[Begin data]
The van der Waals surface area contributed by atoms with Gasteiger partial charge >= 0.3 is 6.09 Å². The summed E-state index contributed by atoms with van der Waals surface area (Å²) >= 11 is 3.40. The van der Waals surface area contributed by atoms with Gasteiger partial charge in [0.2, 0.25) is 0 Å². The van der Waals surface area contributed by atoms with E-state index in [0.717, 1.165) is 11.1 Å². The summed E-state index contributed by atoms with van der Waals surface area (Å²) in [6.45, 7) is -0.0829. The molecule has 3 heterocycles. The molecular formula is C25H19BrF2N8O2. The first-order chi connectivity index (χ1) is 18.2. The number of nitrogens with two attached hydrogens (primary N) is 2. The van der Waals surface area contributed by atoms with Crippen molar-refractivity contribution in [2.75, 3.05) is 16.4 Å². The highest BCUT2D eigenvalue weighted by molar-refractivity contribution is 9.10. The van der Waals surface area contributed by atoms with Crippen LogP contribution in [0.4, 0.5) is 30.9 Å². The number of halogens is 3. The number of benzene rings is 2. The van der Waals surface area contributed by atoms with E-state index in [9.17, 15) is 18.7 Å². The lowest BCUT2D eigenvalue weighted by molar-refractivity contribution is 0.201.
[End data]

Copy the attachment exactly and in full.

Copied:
The van der Waals surface area contributed by atoms with Gasteiger partial charge >= 0.3 is 6.09 Å². The summed E-state index contributed by atoms with van der Waals surface area (Å²) >= 11 is 3.40. The van der Waals surface area contributed by atoms with Gasteiger partial charge in [0.2, 0.25) is 0 Å². The van der Waals surface area contributed by atoms with E-state index in [0.717, 1.165) is 11.1 Å². The summed E-state index contributed by atoms with van der Waals surface area (Å²) in [6.45, 7) is -0.0829. The molecule has 3 heterocycles. The molecular formula is C25H19BrF2N8O2. The first-order chi connectivity index (χ1) is 18.2. The number of nitrogens with two attached hydrogens (primary N) is 2. The van der Waals surface area contributed by atoms with Crippen molar-refractivity contribution in [2.75, 3.05) is 16.4 Å². The highest BCUT2D eigenvalue weighted by molar-refractivity contribution is 9.10. The van der Waals surface area contributed by atoms with Crippen LogP contribution in [0.4, 0.5) is 30.9 Å². The number of halogens is 3. The number of benzene rings is 2. The van der Waals surface area contributed by atoms with E-state index in [9.17, 15) is 18.7 Å². The lowest BCUT2D eigenvalue weighted by molar-refractivity contribution is 0.201.